But while I had trained for my race for a couple of days, Mom (then age 53) had trained for years without knowing it by walking up and down Lonsdale while visiting various shops, restaurants and banks. She never did learn to drive.
So, unbeknown to me, Mom was hiking a three-mile trek along 15th, up Grand Boulevard, along Lynn Valley Road and Mountain Highway to the same finish line at the very same time I was headed there.
Brilliant sunshine poured down on the throngs at Lynn Valley Park as the leaders of the senior women’s race rounded the corner onto Mountain Highway and came into view. The final blocks of the race were lined with crowds of people cheering the walkers while awaiting the parade, the Maypole and folk dancing and the crowning of May Queen Marilyn Boyes who would soon appear with her attendants Maureen Lafek and Nikki Ross.
At the head of the race, Mom pounded the pavement side by side with another equally intense and motivated competitor. Together the sun-baked pair strode virtually shoulder to shoulder, each striving to edge in front and open up a little lead as the finish line loomed ahead.
Suddenly and inexplicably, Mom’s opponent gasped and slowed her pace while Mom sped on in a successful, all-out final effort to claim first place and $30 in prize money.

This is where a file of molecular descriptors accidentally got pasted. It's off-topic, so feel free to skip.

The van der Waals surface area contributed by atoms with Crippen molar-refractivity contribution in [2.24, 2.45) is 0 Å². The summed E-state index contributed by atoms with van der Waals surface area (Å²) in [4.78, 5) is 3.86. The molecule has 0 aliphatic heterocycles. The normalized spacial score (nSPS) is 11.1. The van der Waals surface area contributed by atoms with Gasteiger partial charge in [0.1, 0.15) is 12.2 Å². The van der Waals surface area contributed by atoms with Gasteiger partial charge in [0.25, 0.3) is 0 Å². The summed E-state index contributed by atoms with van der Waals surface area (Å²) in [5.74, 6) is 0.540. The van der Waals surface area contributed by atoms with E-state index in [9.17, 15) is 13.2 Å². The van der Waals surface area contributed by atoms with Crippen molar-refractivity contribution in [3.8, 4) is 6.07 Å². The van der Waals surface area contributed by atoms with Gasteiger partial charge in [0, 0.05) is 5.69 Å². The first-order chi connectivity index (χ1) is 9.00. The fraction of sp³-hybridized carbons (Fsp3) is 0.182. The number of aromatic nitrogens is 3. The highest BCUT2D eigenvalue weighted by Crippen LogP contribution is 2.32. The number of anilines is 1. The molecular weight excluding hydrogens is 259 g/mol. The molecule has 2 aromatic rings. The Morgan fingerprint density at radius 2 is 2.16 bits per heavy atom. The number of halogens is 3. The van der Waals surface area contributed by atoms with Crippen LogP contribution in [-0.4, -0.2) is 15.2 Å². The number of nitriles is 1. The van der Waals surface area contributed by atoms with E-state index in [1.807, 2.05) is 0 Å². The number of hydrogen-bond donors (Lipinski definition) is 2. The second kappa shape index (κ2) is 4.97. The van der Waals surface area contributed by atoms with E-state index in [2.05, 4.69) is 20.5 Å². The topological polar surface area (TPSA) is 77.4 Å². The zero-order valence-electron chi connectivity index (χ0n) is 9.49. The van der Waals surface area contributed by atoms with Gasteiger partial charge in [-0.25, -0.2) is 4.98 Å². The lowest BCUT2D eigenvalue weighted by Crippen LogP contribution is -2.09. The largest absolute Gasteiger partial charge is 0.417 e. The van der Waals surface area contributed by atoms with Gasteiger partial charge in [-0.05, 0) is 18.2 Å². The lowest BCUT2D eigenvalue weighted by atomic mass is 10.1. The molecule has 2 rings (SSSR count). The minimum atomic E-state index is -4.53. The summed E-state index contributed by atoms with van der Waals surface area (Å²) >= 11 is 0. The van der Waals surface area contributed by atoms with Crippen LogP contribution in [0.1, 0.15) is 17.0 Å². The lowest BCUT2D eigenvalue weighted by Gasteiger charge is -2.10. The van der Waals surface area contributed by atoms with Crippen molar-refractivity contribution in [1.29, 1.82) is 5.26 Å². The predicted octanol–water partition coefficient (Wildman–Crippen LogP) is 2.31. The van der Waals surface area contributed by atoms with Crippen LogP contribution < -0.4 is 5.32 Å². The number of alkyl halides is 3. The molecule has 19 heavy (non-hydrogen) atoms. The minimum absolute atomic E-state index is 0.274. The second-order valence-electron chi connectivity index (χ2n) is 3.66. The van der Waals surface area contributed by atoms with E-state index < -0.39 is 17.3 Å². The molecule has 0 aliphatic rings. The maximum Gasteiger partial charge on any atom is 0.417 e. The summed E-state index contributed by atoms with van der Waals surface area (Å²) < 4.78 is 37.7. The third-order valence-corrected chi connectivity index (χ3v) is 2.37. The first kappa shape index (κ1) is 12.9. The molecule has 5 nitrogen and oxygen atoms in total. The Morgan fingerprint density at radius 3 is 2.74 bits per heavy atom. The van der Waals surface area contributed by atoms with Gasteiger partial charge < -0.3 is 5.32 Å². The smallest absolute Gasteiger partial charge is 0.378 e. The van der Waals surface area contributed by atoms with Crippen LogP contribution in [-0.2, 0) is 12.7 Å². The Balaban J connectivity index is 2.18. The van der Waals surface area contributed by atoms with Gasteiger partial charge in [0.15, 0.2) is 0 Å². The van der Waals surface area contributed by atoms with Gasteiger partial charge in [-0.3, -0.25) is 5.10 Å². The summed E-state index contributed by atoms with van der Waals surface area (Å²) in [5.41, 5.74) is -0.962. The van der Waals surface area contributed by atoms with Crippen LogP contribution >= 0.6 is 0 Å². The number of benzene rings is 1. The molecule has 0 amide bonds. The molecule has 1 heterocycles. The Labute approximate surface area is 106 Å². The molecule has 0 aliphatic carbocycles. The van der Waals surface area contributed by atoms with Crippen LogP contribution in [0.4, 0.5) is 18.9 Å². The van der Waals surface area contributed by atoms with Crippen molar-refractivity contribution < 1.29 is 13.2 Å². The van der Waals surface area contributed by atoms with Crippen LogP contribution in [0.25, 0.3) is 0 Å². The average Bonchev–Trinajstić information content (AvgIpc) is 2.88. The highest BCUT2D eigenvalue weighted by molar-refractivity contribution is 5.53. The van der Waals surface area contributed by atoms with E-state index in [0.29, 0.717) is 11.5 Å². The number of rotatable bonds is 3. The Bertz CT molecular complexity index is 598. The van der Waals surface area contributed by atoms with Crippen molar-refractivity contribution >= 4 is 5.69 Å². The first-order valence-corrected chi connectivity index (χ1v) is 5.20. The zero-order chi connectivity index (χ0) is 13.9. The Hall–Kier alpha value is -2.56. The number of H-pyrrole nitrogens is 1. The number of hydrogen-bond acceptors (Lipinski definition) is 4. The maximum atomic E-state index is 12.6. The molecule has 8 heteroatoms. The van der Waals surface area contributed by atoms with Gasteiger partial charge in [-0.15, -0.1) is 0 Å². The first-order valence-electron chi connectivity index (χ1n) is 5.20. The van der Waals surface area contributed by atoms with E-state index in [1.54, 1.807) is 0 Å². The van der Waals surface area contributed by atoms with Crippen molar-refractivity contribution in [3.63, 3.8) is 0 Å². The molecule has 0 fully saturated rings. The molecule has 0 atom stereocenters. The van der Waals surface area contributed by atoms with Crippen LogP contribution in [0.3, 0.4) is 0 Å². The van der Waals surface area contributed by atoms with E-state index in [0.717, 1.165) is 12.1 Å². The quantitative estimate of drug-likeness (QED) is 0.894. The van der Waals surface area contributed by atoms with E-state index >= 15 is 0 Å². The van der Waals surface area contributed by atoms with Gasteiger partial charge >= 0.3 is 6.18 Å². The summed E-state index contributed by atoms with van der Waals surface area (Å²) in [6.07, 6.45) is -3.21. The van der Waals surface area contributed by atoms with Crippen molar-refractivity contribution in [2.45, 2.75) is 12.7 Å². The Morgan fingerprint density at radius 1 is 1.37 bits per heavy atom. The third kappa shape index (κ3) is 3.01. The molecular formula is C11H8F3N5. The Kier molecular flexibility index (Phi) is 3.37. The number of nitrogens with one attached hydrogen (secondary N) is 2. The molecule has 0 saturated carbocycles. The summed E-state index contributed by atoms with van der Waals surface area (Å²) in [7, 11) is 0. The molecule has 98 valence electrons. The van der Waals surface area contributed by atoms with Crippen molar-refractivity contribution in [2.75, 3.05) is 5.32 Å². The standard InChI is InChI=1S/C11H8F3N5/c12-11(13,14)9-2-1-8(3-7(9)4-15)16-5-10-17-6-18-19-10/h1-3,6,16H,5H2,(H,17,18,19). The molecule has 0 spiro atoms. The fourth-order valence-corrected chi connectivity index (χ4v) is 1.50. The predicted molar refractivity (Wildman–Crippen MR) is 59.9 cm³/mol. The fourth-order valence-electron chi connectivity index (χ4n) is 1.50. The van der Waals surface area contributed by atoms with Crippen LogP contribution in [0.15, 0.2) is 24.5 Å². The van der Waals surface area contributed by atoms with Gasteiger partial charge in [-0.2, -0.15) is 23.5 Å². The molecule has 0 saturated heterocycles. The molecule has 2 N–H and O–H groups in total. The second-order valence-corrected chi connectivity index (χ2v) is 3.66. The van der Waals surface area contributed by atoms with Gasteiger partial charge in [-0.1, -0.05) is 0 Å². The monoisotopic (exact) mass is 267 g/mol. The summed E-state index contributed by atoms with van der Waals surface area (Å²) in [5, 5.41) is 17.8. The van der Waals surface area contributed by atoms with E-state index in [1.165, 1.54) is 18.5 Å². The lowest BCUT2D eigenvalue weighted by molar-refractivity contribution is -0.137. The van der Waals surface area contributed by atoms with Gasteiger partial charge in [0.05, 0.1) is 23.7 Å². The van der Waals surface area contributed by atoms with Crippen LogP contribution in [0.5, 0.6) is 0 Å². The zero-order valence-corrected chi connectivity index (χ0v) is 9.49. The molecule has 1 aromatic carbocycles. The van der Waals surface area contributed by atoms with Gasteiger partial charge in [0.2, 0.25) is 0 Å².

How did Mom do it? The secret to her decisive win in the last few yards lay right there at her feet. As the two front-runners were waging their fierce final sprint, Mom’s opponent looked down and saw blood gushing from Mom’s heels. The buckles on Mom’s sandal straps had been cutting into her Achilles tendons. As the race progressed, the raw flesh began to ooze blood. Mom, concentrating on the race, didn’t notice it.
But her opponent couldn’t take the sight of the blood and, nauseated, was unable to continue at the frantic pace needed to win.
I have walked in the Lynn Valley Day parade a number of times over the years. Each time, I imagine what it was like for her as I trace the steps of her long-ago “blood, sweat and cheers” victory.
Len Corben is a longtime North Shore journalist and author whose passion is local sports and history. His latest book, PLAY IT AGAIN! A Century PLUS of North Shore Sports Stories ($27.95), includes more than 100 mostly quirky tales going back as far as 1897. For more information or to purchase a signed copy, contact him at firstname.lastname@example.org.